It has been two years since I sat for my SPM – no, I did not get straight A’s – and now I am at the University of South Australia (UniSA), Adelaide, in my third year. I transferred here from Taylor’s University, Petaling Jaya a few months ago.
Making a good and well-earning living is important, but to do so in a job that I would dread waking up to would not make it enjoyable. In fact, there would be no motivation to excel. That is my belief, and that is the reason I chose to further my studies in the field of communications.
Mass Communication is perceived by many to be an unprofessional field, unlike that of life-saving doctors or hard-grinding accountants. It is also perceived to be a subject that students opt for when they wish to have ‘the easy life’. My own family did not fully approve of my choice. Having taken the Pure Science stream in high school, they thought it was a waste that I went down the Arts path for my tertiary education.
When I chose to do the then newly-created Foundation in Communication s University, I knew there would be no turning back. The thing is, I have always been a shy person. Thus, it seemed a little ironic to be studying a course that mainly revolved around communicating. But that was the magic of it. It taught me to speak up, to voice my opinions, to become a better communicator. Becoming the link between sender and audience made me become more confident in myself.
One of the requirements that came with the course was to organize events – plan it, work with the budget, and make it happen. The School of Communication (SOC) Media Carnival held last year at the Taylor’s campus itself was one of them. It was hard work, but it was fun. Departments were formed and everyone had something to do because everyone was a part of it.
Being part of the Sponsorship Department had me calling up big companies like Apple and Celcom. It was nerve-wracking at first, until I made more than 50 similar calls. It felt like I was already in the working world, sitting at a desk in an office.
Since transferring to UniSA, things have changed slightly. Perhaps it is the environment that is different, or maybe the standard of education here is whatever it is, going overseas is a completely different experience. I remember entering my first class for Introduction to Film and Television and feeling utterly lost. Almost everyone around me seemed to know everything about cameras.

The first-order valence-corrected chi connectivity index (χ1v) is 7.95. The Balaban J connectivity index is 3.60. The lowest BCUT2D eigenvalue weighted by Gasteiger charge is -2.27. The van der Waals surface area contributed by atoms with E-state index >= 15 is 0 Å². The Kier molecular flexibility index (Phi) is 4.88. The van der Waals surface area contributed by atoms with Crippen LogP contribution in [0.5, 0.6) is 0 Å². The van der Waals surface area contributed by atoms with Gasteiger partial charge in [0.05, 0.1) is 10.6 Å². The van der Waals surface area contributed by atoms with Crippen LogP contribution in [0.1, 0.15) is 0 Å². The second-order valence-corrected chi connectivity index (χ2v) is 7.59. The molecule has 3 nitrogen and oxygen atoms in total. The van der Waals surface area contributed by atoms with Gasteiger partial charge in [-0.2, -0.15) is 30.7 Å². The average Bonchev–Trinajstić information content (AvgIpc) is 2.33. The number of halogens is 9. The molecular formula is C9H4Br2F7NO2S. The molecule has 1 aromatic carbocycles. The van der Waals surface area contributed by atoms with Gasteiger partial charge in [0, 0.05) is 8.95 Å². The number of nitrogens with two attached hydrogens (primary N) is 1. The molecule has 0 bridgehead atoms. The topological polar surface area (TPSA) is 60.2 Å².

Heck, I did not even know that all those angle and shot names even existed, and that was just the lecture! Setting up the camera during tutorial just to suit the environment flustered me so much that I began to feel discouraged.
One of my assignments was to make a three-minute video that had to be well edited; every movement had to be a smooth transition from one shot to another. I had always been curious as to how movies and television shows turned out they way they did, and now I know. I had not thought of the little details during production, which led to a very stressful editing session that took me two nights to nail down (and I received a Distinction, which I am immensely proud of). Here is a tip for aspiring video-makers: take lots of different shots and angles, short ones too – it saves time on the end product.
From my studies to the people I am mixing with, life out here is different. I miss home, my family, and all the friends I left behind. But this is a part of my journey. There is something to be learnt with every step we take, even if they come in the form of mistakes made.
That is my story after SPM. I never thought I would be where I am today, much less known I would go through what I have. In the end, our stories can only tell you so much. What is important is that we all create that special little chapter in each phase of our lives. Know your limits, but always push yourself. May your chapter be greater than you could possibly dream – just do not be afraid to dream it.
Rachel Au is currently shivering in Adelaide’s snowless winter where she is in her third year of her B.A. in Communication and Media Management at the University of South Australia. She aspires to write a book one day and perhaps save a life as well.
Note: The above entry was written in 2010 for What’s After SPM?, published in 2011. This non-for-profit book project is a collaboration between Leaderonomics and a team of young Malaysians. Click here for details on the project and authors.
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